VitaGen Resaults

The results of my genetic health test were sent to me approximately six weeks after I had sent in my sample, which is a reasonable amount of time. I was sent an email containing a link to Google Drive, and when I clicked on it, I discovered that my VitaGEN, ThyroidGEN, and VitaFEM reports were already waiting for me, along with a Vitagen-X Nutrition and Lifestyle Guide.

VitaGEN Benefits

The VitaGEN report was gratifyingly exhaustive, covering topics such as digestion, metabolism, blood sugar response to stress, immunity nutrients and stimulants, exercise, and sleep An explanation of the results and the color-coding that had been used to indicate whether a genotype (a combination of genetic variants) was desirable or detrimental was provided, as well as an introduction to genetics.


Each section had its own introductory page, on which information about the biology that underlies that section and the genes that are involved was presented. They investigated three genes in relation to digestion: 5-HT2A, which is associated with serotonin sensitivity; HLA-DQA1, which is associated with gluten intolerance; and LCT/MCM6, which is associated with lactose intolerance.

All three of my genes had desirable genotypes, meaning they were either protective or non-detrimental to my health.

My sensitivity to serotonin was desirable, and as a result, I had a low risk of experiencing “gastrointestinal upsets.” This was encouraging news, and it rang true, given that I’ve never really struggled with digestive issues.

My genetics also suggested that I had a low risk of developing celiac disease and, as a result, a low risk of being gluten intolerant. Given that I do not have this intolerance, I found this information to be satisfying. My test results also showed that I am not lactose intolerant, so that’s one less thing I have to worry about. According to what I’ve read, just under fifty percent of Caucasians and sixteen percent of people from other populations have the genetic ability to produce lactase (the enzyme that breaks down lactose in cow’s milk) after the age of infanthood. It came as a surprise to me that the majority of people have a genetic predisposition to lactose intolerance.


They examined three genes related to insulin secretion, my leptin receptor, obesity, and type 2 diabetes, in order to gain insight into the relationship between these conditions and my metabolism and blood sugar levels.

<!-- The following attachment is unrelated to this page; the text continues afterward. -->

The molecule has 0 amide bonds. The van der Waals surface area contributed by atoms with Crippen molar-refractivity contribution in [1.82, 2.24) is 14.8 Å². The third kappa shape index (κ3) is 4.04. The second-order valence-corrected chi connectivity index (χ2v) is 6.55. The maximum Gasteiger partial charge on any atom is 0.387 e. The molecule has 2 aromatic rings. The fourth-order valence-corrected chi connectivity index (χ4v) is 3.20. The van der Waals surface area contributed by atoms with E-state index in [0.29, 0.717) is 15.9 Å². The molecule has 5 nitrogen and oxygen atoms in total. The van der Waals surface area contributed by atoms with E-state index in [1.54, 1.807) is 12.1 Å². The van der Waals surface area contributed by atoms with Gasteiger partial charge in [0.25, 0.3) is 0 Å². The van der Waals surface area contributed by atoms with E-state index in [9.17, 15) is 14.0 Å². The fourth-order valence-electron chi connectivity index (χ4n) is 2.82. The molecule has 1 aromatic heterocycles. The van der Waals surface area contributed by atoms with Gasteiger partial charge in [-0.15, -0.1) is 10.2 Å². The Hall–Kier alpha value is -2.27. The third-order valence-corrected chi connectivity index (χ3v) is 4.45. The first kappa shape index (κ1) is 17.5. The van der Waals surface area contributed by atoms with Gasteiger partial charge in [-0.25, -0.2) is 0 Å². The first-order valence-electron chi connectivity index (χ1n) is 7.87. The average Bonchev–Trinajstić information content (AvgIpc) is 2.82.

I discovered that there was a good chance that I would have normal insulin secretion, which meant that I had a lower genetic risk of developing type 2 diabetes. According to what I’ve read, the hormone known as “leptin” is what causes a person to feel full after they’ve eaten. People who produce less of it have difficulty feeling full, which can lead to them eating more than they need to. I discovered that it is likely that I have healthy levels of the hormone leptin.

My genotype in the FTO gene, which is associated with the regulation of appetite, metabolic rate, and calorie intake, was not particularly favorable. This gene had an influence on satiety, similar to that of the LEPR gene, which was responsible for leptin. This time around, my genotype made it more difficult for me to stop eating when I felt full, and it also increased the likelihood that I would do so. I admit that I am hungry all the time, but it’s because my metabolism works so quickly!

A Reaction to Stress

The information provided in the stress response section was not encouraging for me. I discovered that I have the “Worrier” phenotype, which is caused by having the AG genotype of the COMT gene. This means that my body is less effective at breaking down dopamine and adrenaline, which results in higher stress responses and a lower pain threshold. I looked through the attached Nutrition and Lifestyle Guide, and I noticed that it included suggestions for stress management.

The gene that is responsible for the regulation of cortisol (in the preliminary information, I’d read that cortisol and adrenaline were both hormones that were released in response to stress) was also less effective, which meant that it would take me longer to stop feeling stressed after an event that was stressful. I’ve read that between 30 and 40 percent of the population has the same genotype that I do, so this didn’t strike me as being all that unusual.

In addition, I had a genetic predisposition for high blood pressure, which, when combined with extended periods of stress, could be harmful to my heart health.


My genes related to immunity appeared to be somewhat more robust than those related to my response to stress. Even though I had read that an unhealthy lifestyle could cause chronic inflammation regardless of a person’s genotype, I found that it was doubtful that I would suffer from inflammatory conditions.

In addition to this, it was likely that the histamine in my brain and lungs would be broken down in a healthy manner. Others whose HNMT gene is hyperactive may experience allergy-type symptoms such as headaches, coughing, watery and itchy eyes and nose, and so on.

On the other hand, it’s possible that I have an increased sensitivity to ingested histamine, which can result in a variety of symptoms, including food allergies, sensitivity to gluten, skin irritation, anxiety, and other conditions. According to what I’ve read, if I were to experience these symptoms—which, thankfully, I haven’t—then I should cut back on the amount of histamine-containing foods, alcohol, and black tea that I consume (no chance).


The Nutrients section started off with genes that were associated with possible vitamin deficiency. I was probably getting an adequate amount of vitamin B9, also known as folate, which is necessary for methylation and aids in detoxification. On the other hand, it was possible that I had a diminished capacity to transport B12, which is required for the destruction of harmful homocysteine, which can be neurotoxic. It was also likely that I would have a low receptivity to vitamin D, which would mean that I would require a higher daily intake.